Who are Peter Sutcliffe’s brothers and sisters and what was his childhood like?
PETER Sutcliffe's reign of terror left families devastated in the north of England when he murdered 13 women.
But behind closed doors the Yorkshire Ripper, who is now dead, had his own family, who didn't suspect a thing.
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Who are Peter Sutcliffe's brothers and sisters?
The monster was one of six brothers and sisters who lived in a cramped four-bed house in Bingley, near Bradford.
Not much is known about his siblings as they have tried to keep themselves out of the infamous spotlight their killer brother put them in.
However, in 2005 Sutcliffe was reportedly "devastated" to learn his younger sister, Anne Summer, had died of cancer aged 56.
On November 12, 2020, just a day before his death on Friday the 13th, his younger brother Carl spoke about how he would feel if he died.
Carl still gets pointed at and said it would be “a bit of a relief” if Sutcliffe passed.
Speaking to Yorkshire Live he said: “It’s been a nightmare. I know it is a horrible thing to say because he’s my brother.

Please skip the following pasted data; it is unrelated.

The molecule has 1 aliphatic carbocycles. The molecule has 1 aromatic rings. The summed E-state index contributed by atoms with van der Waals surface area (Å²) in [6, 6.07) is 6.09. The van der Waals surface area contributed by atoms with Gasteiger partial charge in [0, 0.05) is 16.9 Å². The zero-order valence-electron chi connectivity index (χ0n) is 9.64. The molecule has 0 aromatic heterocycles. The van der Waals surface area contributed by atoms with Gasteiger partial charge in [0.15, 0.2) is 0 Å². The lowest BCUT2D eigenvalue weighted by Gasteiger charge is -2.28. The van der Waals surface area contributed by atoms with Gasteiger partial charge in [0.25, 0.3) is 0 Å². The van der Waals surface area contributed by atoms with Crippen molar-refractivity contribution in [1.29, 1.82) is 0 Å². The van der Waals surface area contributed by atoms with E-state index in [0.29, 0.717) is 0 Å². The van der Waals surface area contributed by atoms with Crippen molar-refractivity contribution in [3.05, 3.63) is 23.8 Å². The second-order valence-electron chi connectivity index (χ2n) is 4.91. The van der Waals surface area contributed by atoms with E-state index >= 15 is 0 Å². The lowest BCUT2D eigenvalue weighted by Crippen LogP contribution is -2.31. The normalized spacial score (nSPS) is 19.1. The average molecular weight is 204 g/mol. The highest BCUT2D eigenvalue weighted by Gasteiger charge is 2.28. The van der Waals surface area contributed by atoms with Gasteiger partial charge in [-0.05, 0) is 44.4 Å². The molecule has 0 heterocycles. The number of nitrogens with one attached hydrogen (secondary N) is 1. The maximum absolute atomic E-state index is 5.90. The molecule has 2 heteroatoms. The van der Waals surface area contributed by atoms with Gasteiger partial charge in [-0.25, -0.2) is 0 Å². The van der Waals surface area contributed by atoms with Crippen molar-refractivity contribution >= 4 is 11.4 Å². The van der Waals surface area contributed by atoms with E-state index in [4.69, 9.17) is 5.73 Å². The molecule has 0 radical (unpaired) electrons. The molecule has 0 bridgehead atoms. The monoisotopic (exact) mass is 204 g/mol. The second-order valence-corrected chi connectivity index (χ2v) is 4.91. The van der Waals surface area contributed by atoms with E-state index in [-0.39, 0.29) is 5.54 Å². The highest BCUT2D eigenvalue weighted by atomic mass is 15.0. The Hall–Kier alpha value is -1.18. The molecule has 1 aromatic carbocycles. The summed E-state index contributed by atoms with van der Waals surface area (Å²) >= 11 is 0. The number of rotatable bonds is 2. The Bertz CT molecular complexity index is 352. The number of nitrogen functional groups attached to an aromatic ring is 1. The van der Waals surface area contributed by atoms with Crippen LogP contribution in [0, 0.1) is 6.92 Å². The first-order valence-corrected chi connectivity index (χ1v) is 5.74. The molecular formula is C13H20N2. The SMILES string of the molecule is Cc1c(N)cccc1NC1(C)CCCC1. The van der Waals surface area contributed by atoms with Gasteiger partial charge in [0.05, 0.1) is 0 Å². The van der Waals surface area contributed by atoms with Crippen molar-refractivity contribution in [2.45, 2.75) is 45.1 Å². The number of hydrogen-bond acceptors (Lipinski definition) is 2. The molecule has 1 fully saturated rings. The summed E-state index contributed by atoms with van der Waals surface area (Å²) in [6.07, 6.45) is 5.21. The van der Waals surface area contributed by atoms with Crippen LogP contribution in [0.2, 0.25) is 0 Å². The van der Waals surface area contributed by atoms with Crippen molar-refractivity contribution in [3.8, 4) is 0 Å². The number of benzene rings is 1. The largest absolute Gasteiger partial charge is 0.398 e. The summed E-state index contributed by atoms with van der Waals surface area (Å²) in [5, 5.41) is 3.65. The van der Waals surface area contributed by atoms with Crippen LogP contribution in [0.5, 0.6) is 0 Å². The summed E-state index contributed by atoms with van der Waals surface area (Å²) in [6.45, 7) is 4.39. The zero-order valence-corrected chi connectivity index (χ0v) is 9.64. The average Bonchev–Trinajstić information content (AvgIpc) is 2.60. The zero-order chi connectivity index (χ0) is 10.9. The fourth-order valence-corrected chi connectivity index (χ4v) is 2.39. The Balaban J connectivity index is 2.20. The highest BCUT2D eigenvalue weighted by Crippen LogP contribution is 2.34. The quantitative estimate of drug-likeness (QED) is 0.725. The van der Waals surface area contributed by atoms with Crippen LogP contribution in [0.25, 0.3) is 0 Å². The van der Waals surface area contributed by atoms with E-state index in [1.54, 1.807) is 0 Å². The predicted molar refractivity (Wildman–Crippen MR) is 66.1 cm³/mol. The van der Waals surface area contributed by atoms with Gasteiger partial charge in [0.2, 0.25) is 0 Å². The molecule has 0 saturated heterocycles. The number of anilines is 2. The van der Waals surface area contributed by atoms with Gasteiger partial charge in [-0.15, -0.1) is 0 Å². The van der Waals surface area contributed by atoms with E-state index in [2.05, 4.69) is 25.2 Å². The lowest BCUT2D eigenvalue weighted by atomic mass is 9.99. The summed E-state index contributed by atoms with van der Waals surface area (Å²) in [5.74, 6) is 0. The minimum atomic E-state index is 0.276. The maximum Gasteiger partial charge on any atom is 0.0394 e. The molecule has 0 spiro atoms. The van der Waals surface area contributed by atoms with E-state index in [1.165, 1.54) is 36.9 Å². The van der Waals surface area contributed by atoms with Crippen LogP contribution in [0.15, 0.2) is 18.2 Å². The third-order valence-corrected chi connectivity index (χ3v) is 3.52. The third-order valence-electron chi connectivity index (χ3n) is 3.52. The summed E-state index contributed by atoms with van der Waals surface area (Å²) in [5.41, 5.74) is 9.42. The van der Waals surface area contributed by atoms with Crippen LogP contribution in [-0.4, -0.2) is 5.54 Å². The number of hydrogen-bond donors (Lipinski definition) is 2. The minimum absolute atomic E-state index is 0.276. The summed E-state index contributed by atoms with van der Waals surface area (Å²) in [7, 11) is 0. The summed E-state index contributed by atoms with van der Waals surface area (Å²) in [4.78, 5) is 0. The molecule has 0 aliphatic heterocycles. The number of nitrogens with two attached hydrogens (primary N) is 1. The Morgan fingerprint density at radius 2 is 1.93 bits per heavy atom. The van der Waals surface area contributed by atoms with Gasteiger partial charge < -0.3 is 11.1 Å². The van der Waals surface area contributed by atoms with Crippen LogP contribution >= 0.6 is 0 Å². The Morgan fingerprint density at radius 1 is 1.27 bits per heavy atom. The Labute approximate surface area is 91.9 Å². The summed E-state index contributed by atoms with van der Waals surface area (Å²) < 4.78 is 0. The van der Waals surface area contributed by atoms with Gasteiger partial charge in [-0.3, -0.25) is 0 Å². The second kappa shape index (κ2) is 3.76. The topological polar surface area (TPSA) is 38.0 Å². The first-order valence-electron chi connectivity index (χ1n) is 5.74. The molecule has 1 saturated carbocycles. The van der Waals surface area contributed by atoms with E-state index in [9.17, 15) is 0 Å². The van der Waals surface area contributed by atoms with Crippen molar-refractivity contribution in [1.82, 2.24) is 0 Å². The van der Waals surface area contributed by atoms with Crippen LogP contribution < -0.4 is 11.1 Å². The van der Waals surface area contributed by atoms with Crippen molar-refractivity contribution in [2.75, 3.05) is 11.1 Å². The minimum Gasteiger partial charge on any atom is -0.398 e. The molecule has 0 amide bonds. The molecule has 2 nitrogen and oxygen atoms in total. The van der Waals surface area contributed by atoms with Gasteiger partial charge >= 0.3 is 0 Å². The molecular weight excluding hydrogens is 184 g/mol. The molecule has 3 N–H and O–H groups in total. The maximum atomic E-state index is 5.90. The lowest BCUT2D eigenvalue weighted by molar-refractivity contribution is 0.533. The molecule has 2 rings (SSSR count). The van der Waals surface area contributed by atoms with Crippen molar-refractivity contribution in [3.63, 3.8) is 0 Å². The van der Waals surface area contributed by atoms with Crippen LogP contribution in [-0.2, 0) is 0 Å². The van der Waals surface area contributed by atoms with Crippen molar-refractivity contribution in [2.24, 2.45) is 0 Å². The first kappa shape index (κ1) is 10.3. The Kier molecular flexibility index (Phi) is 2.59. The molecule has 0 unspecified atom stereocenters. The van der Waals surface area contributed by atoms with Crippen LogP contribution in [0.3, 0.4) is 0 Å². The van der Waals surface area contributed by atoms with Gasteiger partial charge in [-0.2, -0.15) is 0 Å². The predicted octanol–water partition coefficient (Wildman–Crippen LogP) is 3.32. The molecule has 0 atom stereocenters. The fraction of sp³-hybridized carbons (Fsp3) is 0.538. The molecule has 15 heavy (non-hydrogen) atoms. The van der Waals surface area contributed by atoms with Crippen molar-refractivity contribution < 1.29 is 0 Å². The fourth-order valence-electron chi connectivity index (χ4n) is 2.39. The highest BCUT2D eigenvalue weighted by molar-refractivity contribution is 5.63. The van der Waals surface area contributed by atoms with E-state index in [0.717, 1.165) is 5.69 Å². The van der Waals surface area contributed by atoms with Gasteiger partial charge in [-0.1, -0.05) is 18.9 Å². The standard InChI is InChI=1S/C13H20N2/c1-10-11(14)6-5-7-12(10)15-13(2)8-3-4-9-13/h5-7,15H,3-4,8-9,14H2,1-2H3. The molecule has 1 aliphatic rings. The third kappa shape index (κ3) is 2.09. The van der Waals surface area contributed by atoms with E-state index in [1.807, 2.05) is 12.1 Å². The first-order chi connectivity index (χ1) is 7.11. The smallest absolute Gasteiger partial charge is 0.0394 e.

"But there will be sadness too, because he’s my brother at the end of the day.
“We still get pointed at in the street and they whisper ‘that’s the Yorkshire Ripper’s brother’. I can’t hear them but I can still lip read.”
Who were the Yorkshire Ripper's parents?
Sutcliffe is now known as one of the UK's most depraved serial killers but the fiend's name wasn't always synonymous with his grisly crimes.
Back in the 1940s and 50s, the monster was seen as a “mummy’s boy” who was forever clinging to Kathleen’s skirt.
He was rejected by his sports-mad dad John – a tough Yorkshireman who was disappointed with his weedy son right from his birth.
As a result, the killer grew up as a skinny loner who struggled to fit in on the playground.
After his arrest, Sutcliffe took on his mother's maiden name and was known as Peter Coonan.
What was Peter Sutcliffe's childhood like?
Sutcliffe was born on June 2, 1946, and was said to be a loner.
He left school at 15 – working a series of menial jobs such as a grave digger, factory worker, door-to-door salesman and HGV driver.
In his teens, Sutcliffe was said to have an obsession with voyeurism – and he spent his days spying on prostitutes, and the men using their services.
His dad John once recalled: "He always seemed detached from the other children.
“There was a little corner of the schoolyard where he used to stand and he stayed there the whole of the play hour.”
Sutcliffe struggled to hold a conversation unless it was about cars and motorbikes, which he was obsessed with.
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